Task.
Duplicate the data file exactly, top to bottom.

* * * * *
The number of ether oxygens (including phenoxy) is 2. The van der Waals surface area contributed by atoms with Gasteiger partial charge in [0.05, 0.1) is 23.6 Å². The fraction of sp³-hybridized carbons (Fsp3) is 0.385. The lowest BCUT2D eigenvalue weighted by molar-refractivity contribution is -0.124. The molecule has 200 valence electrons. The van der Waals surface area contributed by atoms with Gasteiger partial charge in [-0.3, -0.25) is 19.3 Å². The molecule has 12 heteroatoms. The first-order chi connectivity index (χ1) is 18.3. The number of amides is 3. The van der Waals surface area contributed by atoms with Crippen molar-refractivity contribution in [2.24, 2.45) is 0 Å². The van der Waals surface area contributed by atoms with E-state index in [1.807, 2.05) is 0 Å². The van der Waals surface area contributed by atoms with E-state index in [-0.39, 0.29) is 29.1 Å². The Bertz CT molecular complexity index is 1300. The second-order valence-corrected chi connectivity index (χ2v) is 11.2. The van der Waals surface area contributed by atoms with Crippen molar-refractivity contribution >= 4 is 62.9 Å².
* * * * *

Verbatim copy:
The number of ether oxygens (including phenoxy) is 2. The van der Waals surface area contributed by atoms with Gasteiger partial charge in [0.05, 0.1) is 23.6 Å². The fraction of sp³-hybridized carbons (Fsp3) is 0.385. The lowest BCUT2D eigenvalue weighted by molar-refractivity contribution is -0.124. The molecule has 200 valence electrons. The van der Waals surface area contributed by atoms with Gasteiger partial charge in [-0.3, -0.25) is 19.3 Å². The molecule has 12 heteroatoms. The first-order chi connectivity index (χ1) is 18.3. The number of amides is 3. The van der Waals surface area contributed by atoms with Crippen molar-refractivity contribution in [2.24, 2.45) is 0 Å². The van der Waals surface area contributed by atoms with E-state index in [1.807, 2.05) is 0 Å². The van der Waals surface area contributed by atoms with E-state index in [-0.39, 0.29) is 29.1 Å². The Bertz CT molecular complexity index is 1300. The second-order valence-corrected chi connectivity index (χ2v) is 11.2. The van der Waals surface area contributed by atoms with Crippen molar-refractivity contribution >= 4 is 62.9 Å².